Wednesday, March 14, 2012

The Classic Brownie

What better way to begin this journey of living simply than cooking up a good 'ol batch of brownies?

I decided to attempt making brownies from scratch for a friend's bridal shower. And, I discovered, making them from scratch isn't that complicated at all. I assumed since box brownies are the norm that homeade brownies must be complex and frustrating. I'm finding there are a lot of foods that I've always purchased at the store when, in reality, they are amazingly simple to make at home.

In fact, I am 31-years-old and never, in my life, do I recall making brownies from anything but a box. We always got a Duncan Hines or Betty Crocker box, added an egg and some oil and voila! While the steps seem simple, I don't think there's anything simple about the ingredients list for these old-school classics.

To be clear, I'm not knocking Betty or Duncan. This was a rare and precious treat at my house growing up. My mom and I would whip up a batch of them and leave them on the counter covered all night. In the morning, I would lean in to take a sniff of that chocolatey-goodness, reach out my grubby little hand to take one for breakfast, expecting to hear a stern "uh-uh, not for breakfast!" Evidently, brownies were a weakness for my mother too. Instead of slapping away my hand, she would reach in and help herself to one of the perfectly chewy morsels. I remember loving that my mom stopped being a parent for those few bites. She couldn't resist the temptation herself and so we were on equal footing giggling like the true chocolate-fiends we were, age be damned!

OK, on with it! Here is the recipe from Cook's Illustrated with some pics I took along the way. Funny thing is I didn't actually get a picture of the FINAL product (whoops!) I'll just have to make them again, won't I?

Enjoy and feel free to indulge again tomorrow morning…


1 cup pecans or walnuts (4 ounces), chopped medium (optional) *I didn't do the nuts.
1 1/4 cups plain cake flour (5 ounces) *Evidently the flour should be cake flour. That's important!
1/2 teaspoon table salt
3/4 teaspoon baking powder
6 ounces unsweetened chocolate, chopped fine
12 tablespoons unsalted butter (1 1/2 sticks), cut into six 1-inch pieces
2 1/4 cups sugar (15 3/4 ounces)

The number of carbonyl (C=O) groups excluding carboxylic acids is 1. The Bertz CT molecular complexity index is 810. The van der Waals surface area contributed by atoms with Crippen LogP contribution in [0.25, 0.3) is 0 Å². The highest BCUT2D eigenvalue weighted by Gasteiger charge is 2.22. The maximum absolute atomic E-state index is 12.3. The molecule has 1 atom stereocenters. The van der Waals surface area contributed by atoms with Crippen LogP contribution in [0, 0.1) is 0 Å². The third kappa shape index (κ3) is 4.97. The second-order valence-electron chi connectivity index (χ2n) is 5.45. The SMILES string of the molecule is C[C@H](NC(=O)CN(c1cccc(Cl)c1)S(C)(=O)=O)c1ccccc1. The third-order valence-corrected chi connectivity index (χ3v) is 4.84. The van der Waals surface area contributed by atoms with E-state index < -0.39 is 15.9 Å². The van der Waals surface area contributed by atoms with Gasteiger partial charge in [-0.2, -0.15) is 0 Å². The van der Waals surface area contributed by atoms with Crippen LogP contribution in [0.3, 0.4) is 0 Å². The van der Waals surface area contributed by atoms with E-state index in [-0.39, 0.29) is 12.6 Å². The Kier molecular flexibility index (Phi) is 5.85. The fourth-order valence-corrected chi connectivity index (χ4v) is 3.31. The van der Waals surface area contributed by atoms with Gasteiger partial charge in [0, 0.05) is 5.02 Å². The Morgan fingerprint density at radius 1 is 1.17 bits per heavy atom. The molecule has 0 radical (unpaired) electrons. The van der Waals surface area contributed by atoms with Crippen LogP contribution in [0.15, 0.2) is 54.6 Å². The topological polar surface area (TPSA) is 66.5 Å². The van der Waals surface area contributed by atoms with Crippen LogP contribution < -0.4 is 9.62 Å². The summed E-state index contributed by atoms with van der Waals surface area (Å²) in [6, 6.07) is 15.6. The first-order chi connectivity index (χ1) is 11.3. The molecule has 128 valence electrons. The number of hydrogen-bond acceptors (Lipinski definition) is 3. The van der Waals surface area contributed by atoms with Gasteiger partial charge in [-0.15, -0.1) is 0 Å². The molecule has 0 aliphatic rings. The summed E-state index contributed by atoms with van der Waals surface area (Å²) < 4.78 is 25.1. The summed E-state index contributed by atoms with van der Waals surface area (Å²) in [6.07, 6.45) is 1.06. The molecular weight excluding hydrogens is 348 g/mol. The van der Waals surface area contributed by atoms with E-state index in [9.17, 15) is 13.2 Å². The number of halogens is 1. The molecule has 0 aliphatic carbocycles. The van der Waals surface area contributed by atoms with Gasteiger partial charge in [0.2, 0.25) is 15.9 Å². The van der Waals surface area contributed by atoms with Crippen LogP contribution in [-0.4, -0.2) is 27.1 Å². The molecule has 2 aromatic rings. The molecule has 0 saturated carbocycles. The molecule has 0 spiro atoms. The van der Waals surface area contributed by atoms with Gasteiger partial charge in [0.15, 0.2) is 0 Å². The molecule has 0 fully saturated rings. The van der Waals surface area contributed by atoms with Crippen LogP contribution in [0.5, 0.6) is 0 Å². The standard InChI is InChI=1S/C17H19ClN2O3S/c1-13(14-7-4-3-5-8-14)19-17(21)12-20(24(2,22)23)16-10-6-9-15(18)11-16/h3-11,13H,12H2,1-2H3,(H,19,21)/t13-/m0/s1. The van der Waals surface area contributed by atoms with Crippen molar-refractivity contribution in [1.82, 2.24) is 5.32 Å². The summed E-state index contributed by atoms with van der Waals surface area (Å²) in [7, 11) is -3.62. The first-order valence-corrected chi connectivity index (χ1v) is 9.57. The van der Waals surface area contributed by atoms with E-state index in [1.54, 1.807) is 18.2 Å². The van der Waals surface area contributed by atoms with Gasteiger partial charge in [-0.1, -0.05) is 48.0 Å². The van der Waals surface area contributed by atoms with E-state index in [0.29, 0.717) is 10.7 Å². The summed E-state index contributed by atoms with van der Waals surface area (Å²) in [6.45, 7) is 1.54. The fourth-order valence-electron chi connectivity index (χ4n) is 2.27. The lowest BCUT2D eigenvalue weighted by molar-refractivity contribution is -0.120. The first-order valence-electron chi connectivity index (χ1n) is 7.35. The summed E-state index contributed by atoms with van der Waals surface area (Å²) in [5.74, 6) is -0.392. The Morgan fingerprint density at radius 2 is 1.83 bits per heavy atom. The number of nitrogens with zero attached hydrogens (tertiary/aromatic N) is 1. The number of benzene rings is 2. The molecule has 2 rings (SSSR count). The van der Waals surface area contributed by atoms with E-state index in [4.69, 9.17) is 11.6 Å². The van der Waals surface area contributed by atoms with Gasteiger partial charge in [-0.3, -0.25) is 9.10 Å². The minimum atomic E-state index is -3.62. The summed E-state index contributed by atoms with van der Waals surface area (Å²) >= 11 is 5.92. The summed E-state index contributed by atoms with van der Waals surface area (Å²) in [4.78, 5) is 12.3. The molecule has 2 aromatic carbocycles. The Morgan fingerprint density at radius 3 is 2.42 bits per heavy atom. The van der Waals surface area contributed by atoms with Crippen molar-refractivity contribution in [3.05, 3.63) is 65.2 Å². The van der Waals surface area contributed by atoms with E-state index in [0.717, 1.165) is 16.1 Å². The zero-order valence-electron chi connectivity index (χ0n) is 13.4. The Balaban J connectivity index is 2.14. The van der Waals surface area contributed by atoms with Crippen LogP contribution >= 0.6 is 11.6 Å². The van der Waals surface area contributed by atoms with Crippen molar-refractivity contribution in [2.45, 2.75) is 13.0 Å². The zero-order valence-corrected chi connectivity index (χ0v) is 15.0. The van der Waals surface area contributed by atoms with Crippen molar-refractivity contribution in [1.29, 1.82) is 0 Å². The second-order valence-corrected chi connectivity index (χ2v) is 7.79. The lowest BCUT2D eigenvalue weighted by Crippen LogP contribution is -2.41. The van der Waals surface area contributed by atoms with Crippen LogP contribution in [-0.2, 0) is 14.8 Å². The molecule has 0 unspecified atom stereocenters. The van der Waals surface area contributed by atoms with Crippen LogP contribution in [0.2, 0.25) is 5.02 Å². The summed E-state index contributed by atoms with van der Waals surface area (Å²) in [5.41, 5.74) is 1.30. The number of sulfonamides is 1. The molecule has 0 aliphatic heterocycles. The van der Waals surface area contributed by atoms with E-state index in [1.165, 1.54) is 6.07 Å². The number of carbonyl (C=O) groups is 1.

4 large eggs
1 tablespoon vanilla extract

1. Adjust oven rack to middle position; heat oven to 325 degrees. Cut 18-inch length foil and fold lengthwise to 8-inch width. Fit foil into length of 13- by 9-inch baking dish, pushing it into corners and up sides of pan; allow excess to overhang pan edges. Cut 14-inch length foil and, if using extra-wide foil, fold lengthwise to 12-inch width; fit into width of baking pan in same manner, perpendicular to first sheet. Spray foil-lined pan with nonstick cooking spray.

2. If using nuts, spread nuts evenly on rimmed baking sheet and toast in oven until fragrant, 5 to 8 minutes. Set aside to cool.

3. Whisk to combine flour, salt, and baking powder in medium bowl; set aside.

4. Melt chocolate and butter in large heatproof bowl set over saucepan of almost-simmering water, stirring occasionally, until smooth. (Alternatively, in microwave, heat butter and chocolate in large microwave-safe bowl on high for 45 seconds, then stir and heat for 30 seconds more. Stir again, and, if necessary, repeat in 15-second increments; do not let chocolate burn.) When chocolate mixture is completely smooth, remove bowl from saucepan and gradually whisk in sugar. Add eggs one at time, whisking after each addition until thoroughly combined. Whisk in vanilla. Add flour mixture in three additions, folding with rubber spatula until batter is completely smooth and homogeneous.

5. Transfer batter to prepared pan; using spatula, spread batter into corners of pan and smooth surface. Sprinkle toasted nuts (if using) evenly over batter and bake until toothpick or wooden skewer inserted into center of brownies comes out with few moist crumbs attached, 30 to 35 minutes. Cool on wire rack to room temperature, about 2 hours, then remove brownies from pan by lifting foil overhang. Cut brownies into 2-inch squares and serve. (Store leftovers in airtight container at room temperature up to 3 days.)

Tuesday, March 13, 2012

My first post

So, I've decided to start a blog.

Why? I like the idea of committing to something creative -- exercising that muscle on a regular basis.

Why now? I'm feeling my life shift in a bigger way than it has in years and it feels good to make sense of it and create stability in it through writing. I really want to focus this phase of my life on living simply and not getting caught up in the big job, the big house, and all the big stuff we are told we need! It's an exciting and empowering goal, and I want to document it.

Why Morning Lemon? As a practice in simplicity, I've recently started a morning ritual where I wake up early, take a warm cup of water with lemon and sit by myself for a few minutes. It's the moment I connect with myself before the day begins. I've found that with just those few quiet moments I'm able to take on the day in a stronger way. From this place I feel inspired to explore my life and the world around me!